- NHL Treatment
- Hodgkin's Treatment
- Clinical Trials
- Monoclonal Antibodies
- Types of NHL
Lymphoma and Pets
New ASCO Survivorship Guidelines Acknowledge Successes Against Cancer
The American Society of Clinical Oncology has issued a trio of new clinical guidelines for issues that cancer survivors often must deal with, signaling a measure of success in the war against cancer.
The new guidelines confront three problems for survivors, with varying degrees of success: fatigue, depression, and peripheral neuropathy. They are the first of a planned 18 clinical practice guidelines that the ASCO intends to issue in the coming months.
In a statement, ASCO officials said,
The recommendations reinforce the need to care for both the physical and psychological needs of cancer survivors. The release of these guidelines come at a time when the number of people with a history of cancer in the US has increased dramatically, from 3 million in 1971 to about 13.7 million today. Despite these important gains, cancer survivors still face a range of long-term challenges from their disease and its treatment. Cancer survivors face an increased risk for other health problems, premature morbidity, and side effects from treatment.
In developing guidelines for anxiety and depression, the ASCO panel simply adapted the recommendations made by the Pan-Canadian Practice Guidelines on Screening, Assessment, and Care of Psychosocial Distress (Depression, Anxiety) in Adults with Cancer (those Canadian guidelines can be seen at this link, which opens as a PDF file).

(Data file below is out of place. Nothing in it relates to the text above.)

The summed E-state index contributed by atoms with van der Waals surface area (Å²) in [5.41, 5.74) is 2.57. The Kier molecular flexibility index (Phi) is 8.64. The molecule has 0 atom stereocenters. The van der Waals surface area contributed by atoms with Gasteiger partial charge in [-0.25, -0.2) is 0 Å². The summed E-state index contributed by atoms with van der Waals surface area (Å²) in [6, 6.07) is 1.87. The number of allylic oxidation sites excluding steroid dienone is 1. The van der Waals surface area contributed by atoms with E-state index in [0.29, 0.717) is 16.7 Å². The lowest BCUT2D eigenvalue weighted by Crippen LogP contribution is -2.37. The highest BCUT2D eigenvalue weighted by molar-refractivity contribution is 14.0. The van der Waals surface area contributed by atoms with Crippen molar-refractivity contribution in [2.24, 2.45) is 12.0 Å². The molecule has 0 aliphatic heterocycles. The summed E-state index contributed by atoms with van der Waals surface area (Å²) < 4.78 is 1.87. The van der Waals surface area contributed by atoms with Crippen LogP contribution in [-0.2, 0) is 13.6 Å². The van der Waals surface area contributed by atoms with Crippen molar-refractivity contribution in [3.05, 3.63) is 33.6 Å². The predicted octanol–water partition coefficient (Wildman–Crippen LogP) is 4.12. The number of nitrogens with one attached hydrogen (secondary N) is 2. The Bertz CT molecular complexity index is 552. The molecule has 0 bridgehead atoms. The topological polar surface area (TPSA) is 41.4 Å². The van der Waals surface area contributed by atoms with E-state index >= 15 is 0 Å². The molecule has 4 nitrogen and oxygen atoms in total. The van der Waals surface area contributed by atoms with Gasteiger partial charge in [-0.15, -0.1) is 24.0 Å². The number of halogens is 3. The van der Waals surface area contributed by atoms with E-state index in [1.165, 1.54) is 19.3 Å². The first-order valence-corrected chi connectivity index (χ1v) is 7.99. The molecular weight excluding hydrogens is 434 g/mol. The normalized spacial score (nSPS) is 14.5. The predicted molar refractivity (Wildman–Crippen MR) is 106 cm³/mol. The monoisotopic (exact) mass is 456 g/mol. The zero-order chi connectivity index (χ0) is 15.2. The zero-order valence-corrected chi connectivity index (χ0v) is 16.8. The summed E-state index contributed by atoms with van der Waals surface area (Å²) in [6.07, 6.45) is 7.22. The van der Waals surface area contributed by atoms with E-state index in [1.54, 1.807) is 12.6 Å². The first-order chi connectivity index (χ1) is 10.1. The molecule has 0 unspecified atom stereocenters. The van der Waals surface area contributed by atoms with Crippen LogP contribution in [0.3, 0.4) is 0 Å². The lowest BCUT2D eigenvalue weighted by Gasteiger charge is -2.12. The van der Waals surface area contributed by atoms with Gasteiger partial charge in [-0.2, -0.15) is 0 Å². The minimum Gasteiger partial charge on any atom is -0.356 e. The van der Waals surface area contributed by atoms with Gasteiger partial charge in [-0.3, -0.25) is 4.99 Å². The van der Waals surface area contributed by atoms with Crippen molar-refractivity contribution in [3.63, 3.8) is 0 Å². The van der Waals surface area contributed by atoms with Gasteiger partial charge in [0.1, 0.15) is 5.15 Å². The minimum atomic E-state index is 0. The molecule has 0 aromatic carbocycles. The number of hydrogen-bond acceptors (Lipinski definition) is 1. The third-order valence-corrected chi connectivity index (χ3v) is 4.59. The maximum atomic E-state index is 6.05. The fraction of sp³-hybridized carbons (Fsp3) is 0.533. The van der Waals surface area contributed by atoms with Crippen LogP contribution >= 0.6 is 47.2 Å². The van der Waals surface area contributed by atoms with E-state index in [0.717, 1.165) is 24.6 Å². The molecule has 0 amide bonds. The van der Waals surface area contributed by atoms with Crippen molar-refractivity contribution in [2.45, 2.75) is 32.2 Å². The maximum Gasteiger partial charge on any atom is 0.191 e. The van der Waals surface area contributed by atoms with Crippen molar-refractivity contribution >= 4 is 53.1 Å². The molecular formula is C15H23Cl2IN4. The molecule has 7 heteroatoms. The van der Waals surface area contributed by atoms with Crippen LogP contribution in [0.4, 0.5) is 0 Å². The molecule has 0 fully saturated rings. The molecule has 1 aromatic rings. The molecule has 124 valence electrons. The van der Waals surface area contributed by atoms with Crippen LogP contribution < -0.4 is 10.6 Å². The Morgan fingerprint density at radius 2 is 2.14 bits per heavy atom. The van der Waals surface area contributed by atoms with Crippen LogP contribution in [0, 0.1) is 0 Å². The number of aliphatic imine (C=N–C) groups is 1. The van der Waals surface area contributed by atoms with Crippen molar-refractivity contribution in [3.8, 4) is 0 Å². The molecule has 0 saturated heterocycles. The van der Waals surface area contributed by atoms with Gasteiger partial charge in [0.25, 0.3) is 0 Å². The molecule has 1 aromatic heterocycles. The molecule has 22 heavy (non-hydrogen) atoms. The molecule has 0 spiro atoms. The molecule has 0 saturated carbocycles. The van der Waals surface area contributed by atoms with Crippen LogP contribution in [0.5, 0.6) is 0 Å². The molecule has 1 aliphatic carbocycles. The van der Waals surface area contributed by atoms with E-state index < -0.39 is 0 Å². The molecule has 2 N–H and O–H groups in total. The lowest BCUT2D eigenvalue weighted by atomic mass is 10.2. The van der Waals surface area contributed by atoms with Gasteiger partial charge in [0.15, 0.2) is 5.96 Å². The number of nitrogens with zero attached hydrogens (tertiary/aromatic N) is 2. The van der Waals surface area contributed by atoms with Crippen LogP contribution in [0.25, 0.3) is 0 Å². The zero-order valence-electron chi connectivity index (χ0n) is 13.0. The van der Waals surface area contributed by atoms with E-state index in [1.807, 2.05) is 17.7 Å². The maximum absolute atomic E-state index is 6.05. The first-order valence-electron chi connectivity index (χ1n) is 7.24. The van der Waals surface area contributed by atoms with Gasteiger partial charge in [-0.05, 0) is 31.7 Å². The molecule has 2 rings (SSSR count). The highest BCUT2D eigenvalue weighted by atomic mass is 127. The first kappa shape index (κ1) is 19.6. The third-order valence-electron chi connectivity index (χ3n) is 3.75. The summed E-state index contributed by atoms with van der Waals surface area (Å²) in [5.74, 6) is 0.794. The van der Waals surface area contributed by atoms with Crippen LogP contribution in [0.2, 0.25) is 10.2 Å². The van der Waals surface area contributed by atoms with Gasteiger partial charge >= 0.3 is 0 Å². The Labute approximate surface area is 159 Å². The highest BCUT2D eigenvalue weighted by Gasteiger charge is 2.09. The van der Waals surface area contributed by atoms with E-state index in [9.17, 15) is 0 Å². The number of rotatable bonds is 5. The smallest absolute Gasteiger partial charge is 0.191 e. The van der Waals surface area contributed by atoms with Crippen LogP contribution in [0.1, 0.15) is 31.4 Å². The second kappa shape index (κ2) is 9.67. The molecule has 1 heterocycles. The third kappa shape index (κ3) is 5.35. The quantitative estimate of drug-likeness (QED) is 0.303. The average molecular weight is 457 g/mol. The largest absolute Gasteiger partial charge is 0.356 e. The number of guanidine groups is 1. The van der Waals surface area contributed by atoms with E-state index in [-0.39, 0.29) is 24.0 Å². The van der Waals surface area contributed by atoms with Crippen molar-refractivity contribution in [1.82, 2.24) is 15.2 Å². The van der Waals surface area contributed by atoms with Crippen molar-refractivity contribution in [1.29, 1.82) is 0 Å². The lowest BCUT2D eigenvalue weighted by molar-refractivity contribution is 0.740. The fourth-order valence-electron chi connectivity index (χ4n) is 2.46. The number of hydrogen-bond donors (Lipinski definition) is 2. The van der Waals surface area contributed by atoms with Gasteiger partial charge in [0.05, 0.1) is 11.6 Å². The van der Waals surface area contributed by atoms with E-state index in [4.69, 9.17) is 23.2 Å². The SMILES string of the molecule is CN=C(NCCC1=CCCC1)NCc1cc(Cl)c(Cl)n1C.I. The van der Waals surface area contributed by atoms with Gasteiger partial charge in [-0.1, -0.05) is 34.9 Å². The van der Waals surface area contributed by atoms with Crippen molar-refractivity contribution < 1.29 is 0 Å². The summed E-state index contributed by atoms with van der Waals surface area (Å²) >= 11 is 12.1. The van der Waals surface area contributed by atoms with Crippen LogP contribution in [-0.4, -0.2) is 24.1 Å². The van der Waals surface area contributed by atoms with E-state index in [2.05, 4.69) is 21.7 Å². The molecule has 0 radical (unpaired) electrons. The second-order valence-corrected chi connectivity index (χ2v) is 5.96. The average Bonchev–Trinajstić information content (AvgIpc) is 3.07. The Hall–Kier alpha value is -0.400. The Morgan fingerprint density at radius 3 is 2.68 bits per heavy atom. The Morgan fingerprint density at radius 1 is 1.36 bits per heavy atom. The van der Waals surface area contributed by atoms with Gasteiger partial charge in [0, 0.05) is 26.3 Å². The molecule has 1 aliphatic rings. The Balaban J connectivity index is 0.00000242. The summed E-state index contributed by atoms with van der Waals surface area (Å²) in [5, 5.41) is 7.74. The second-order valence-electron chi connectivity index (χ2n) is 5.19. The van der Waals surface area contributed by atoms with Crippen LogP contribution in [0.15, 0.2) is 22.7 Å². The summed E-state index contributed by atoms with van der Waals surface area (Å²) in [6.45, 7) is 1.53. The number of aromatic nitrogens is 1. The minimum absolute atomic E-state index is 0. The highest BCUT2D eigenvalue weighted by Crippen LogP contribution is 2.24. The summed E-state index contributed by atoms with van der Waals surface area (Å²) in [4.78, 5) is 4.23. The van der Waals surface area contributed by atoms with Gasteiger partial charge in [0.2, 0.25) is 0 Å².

In developing guidelines for fatigue, the ASCO panel found no evidence that supported the use of drug therapy like using psychostumulants; rather, the evidence supported non-drug interventions such as exercise, yoga, acupuncture, and social activity.
Neuropathy poses problems
The problematic guideline was for peripheral neuropathy. This panel could find no good evidence supporting the use of any treatment that was aimed at prevention or management of the development of peripheral neuropathy, and in fact they noted several drugs that should not be used to prevent chemotherapy-induced neuropathy, including ALC, amitripyline, calcium, glutathione, and vitamin E, among others.
In all, they concluded that the only recommended treatment for chemo-induced peripheral neuropathy is duloxetine.
To underscore the difficulty in this area, Gary Lyman, M.D., from Fred Hutchinson Cancer Center and acting chair of the ASCO Survivorship Guidelines Advisory Committee, said in a statement, "There is no clear panacea for neuropathy ... Some of the drugs used for prevention or treatment of neuropathy may cause side effects or interfere with other drugs."
To view the guidelines in their entirety, visit this page at the ASCO website.
Photo credit: NCI